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Darfield church memorials


Trinity Church, Darfield, which includes plaques dedicated to people in the district killed in the First and Second World Wars.

The church is made up of three combined churches in Darfield that were demolished about 30 years ago – Anglican, Methodist and Presbyterian. A little bit of each church was put into the new one. 

Trinity Church, Darfield, was opened in 1979. It was built on the site of the former Darfield Presbyterian church hall (Calvin Hall), and also replaced the local Darfield Methodist Church and St Andrew's Anglican Church, incorporating features and fixtures from all three. 

War memorial items preserved in the new church included a three-light stained glass window which had been unveiled in St Andrew's Anglican church in July 1921. This was dedicated to the memory of Frank Elworthy Jarman, who died of wounds on Gallipoli on 7 August 1915, and Harry Messlea Jarman, who was killed in France on 25 August 1918. Also transferred from St Andrew's were plaques in remembrance of James Herbert Jarman, who died 'largely as a result of war service' on 22 May 1922, and Dudley Reed, who was killed in action over Mannheim, Germany, on 20 May 1942.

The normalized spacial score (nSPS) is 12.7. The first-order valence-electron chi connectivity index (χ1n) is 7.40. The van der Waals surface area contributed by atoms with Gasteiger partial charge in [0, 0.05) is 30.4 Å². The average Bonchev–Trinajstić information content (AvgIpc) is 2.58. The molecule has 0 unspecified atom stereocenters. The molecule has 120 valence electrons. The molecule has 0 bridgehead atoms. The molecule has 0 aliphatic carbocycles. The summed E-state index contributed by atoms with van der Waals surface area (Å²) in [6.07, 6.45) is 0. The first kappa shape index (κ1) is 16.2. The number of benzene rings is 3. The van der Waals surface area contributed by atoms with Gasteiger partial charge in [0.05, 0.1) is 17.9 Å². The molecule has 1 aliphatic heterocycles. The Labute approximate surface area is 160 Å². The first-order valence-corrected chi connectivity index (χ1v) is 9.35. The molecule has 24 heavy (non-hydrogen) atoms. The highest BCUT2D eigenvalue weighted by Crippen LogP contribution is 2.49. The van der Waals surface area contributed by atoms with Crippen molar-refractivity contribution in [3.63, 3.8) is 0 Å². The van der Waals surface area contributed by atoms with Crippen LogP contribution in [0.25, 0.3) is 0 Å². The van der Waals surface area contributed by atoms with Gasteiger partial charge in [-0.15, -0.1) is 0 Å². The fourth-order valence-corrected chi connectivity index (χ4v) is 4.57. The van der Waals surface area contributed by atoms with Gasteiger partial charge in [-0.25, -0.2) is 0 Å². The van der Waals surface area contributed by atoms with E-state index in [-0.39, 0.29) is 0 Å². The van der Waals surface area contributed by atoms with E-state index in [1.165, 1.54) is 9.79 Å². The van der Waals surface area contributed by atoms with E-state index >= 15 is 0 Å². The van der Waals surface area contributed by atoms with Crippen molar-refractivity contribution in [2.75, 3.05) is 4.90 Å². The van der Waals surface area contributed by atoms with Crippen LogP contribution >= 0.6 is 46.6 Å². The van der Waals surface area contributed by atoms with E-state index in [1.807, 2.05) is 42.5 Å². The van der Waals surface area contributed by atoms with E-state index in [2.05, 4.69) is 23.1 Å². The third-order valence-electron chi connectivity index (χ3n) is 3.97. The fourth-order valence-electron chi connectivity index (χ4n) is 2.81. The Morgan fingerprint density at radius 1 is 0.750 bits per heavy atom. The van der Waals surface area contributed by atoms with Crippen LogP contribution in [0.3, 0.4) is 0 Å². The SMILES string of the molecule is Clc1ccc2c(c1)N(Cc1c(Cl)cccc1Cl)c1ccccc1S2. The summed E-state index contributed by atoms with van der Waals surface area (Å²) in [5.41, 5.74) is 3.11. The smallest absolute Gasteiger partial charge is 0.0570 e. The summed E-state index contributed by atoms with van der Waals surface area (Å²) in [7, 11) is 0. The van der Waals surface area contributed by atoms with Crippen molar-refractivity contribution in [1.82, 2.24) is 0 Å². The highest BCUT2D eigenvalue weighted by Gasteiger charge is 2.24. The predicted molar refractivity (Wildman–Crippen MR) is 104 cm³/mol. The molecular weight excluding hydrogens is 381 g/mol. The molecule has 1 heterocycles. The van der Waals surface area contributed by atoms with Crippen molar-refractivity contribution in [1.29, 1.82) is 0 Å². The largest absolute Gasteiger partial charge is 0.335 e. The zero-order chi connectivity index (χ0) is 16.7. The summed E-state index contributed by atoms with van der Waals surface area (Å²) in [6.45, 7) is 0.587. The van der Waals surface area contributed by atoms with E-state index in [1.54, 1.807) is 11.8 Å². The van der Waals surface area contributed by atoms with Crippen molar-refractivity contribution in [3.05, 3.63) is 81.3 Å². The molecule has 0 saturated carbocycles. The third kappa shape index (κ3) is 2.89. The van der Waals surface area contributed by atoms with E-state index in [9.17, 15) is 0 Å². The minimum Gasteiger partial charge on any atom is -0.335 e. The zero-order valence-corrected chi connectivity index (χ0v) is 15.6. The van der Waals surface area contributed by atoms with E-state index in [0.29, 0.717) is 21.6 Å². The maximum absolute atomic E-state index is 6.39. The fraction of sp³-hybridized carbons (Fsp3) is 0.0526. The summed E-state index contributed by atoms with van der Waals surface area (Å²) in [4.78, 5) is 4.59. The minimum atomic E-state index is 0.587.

From the Presbyterian church hall came a marble tablet erected in honour of three former members of the congregation: Arthur Henry Mullholland, killed at Gaza, Palestine, on 26 March 1917; Rowland Francis Mulholland, killed at Bapaume, France, on 29 August 1918; and William S. Gillanders, killed in a railway accident in England on 24 September 1917.

Trinity Church is adjacent to the Malvern County war memorial (see Darfield war memorial obelisk) and not far from the former site of the Darfield war memorial hall (see Darfield Memorial Hall).

See: 'The country', Press, 23/7/1921, p. 3; 'One church to replace three', Press, 19/11/1974, p. 16.


Images: Francis Vallance, 2011
Text: Bruce Ringer, 2024

Find out more about the people listed on this memorial from Auckland Museum's Cenotaph database

How to cite this page

Darfield church memorials, URL:, (Manatū Taonga — Ministry for Culture and Heritage), updated